Sunday, February 13, 2011

A short history of food-related matters: the Frankfurt Kitchen

I love going to museums. Good thing I live in Berlin where there are plenty to choose from. A museum which somehow managed to escape my attention is the "Museum der Dinge" - that is "the Museum of Things". What "things"? you might ask - paintings, sculptures, cars? None of the above and yet a little of everything. The Museum of things is a museum of 20th century product culture. It comprises the archive of the Deutscher Werkbund, an association of designers, architects and artists established in 1907. It was meant to function as an institution bringing together designers and manufactures of every-day products. It also tried to educate people on things both functional and in style. For this purpose, they selected examples of the prodcut in question, put them in so called Werkbund-boxes (see first pircture below) which teachers could borrow in order to discuss the products' use and style in class. I am somewhat sceptical about being able to teach  'good style' which I think should remain the individual's choice. Heck, if I look through photos of myself during the last 15 years, there certainly were a fair amount of style-desasters, but looking back, I think I needed those in order to find my style. 
And yet, the Werkbund had an excellent eye for great design, awarding the best cutlery, tea pots, bowls etc. every year. If you come from a family of collectors, you will immeadiately feel at home at the museum with its maze-like aisles full of china, cutlery, glasses, etc. Especially if you grew up in Germany, you will  also recognize many of the every-day prodcuts on display from the last 100 years.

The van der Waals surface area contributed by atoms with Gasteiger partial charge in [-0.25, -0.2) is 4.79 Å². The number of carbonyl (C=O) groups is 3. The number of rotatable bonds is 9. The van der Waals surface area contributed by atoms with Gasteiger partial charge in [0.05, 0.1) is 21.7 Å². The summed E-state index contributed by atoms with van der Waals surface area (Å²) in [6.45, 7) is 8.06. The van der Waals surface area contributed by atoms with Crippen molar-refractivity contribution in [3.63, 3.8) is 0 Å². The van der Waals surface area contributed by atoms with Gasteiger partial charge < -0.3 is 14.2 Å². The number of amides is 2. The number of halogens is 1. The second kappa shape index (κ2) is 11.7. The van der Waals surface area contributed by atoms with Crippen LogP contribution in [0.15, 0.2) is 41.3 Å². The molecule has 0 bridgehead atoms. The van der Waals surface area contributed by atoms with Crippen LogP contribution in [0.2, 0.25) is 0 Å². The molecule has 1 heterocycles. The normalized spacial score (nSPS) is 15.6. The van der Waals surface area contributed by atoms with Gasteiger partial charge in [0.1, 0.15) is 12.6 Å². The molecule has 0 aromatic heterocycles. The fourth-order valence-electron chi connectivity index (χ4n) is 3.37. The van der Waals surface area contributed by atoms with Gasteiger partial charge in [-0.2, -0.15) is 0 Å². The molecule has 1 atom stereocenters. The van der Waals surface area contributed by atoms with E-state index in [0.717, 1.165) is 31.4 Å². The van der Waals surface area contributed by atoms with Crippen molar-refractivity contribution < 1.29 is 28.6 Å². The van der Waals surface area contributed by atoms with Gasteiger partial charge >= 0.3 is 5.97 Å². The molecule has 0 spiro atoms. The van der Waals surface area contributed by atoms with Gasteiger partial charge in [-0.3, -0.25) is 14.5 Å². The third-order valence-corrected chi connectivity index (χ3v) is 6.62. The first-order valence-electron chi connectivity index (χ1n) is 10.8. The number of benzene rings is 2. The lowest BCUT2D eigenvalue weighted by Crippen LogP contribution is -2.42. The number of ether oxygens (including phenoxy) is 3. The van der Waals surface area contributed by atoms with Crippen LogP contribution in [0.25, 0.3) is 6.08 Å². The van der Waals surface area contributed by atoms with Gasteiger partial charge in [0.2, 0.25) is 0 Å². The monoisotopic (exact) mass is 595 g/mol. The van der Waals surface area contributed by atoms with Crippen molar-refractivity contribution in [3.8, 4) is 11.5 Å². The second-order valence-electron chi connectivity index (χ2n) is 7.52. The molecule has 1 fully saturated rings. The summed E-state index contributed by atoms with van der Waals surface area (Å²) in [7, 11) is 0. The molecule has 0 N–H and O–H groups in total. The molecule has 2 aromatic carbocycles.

The most interesting "thing" in the museum however, especially if you are a foodie, is the "Frankfurter Küche"- the Frankfurt kitchen: Designed in 1926 by Austrian designer/architect Margarete Schütte-Lihotzky (what a cool name by the way), it used to be the state of the art kitchen in the 1920s. Kitchens which used to be the center of every house and apartment were now being outsourced to a special room, where only the cooking and preparing was done. The kitchen turned into a functional room and was no longer condsidered to be a living room, where families spent most of their time and also took their meals. 
The Frankfurt kitchen was both plain in design (you will be very much reminded of the famous Bauhaus school when you walk through the museum) and ultimately functional: tests had been made to see which working stations should be placed where. According to the movements the good German housewife made and the ways she went from the sink to the living room, back into the kitchen, to the sink again, then to the dust bin, to the stove, to the sink and back to the dustbin, the kitchen was designed in order to faciliate the work as much as possible. 
The kitchen had standardized measurements and modules and was built into about 10 000 apartments and houses in Frankfurt.Up until today, its influences can be seen in German kitchen design.








 copyrigth of all photos j.

Now there is only one thing left to say: Go visit the Museum of things! I deeply recommend taking a guided tour, as you easily get overwhelmed by the thousand and thousand things on display!


Werkbundarchiv – Museum der Dinge
Oranienstraße 25
D-10999 Berlin

www.museumderdinge.de

1 comment:

  1. I love frankfurter with chili, smoky bacon, and grilled onions was delicious. I actually ate 4 Frankfurt sandwich when I was in London. The kitchen is clean and organized in settings.

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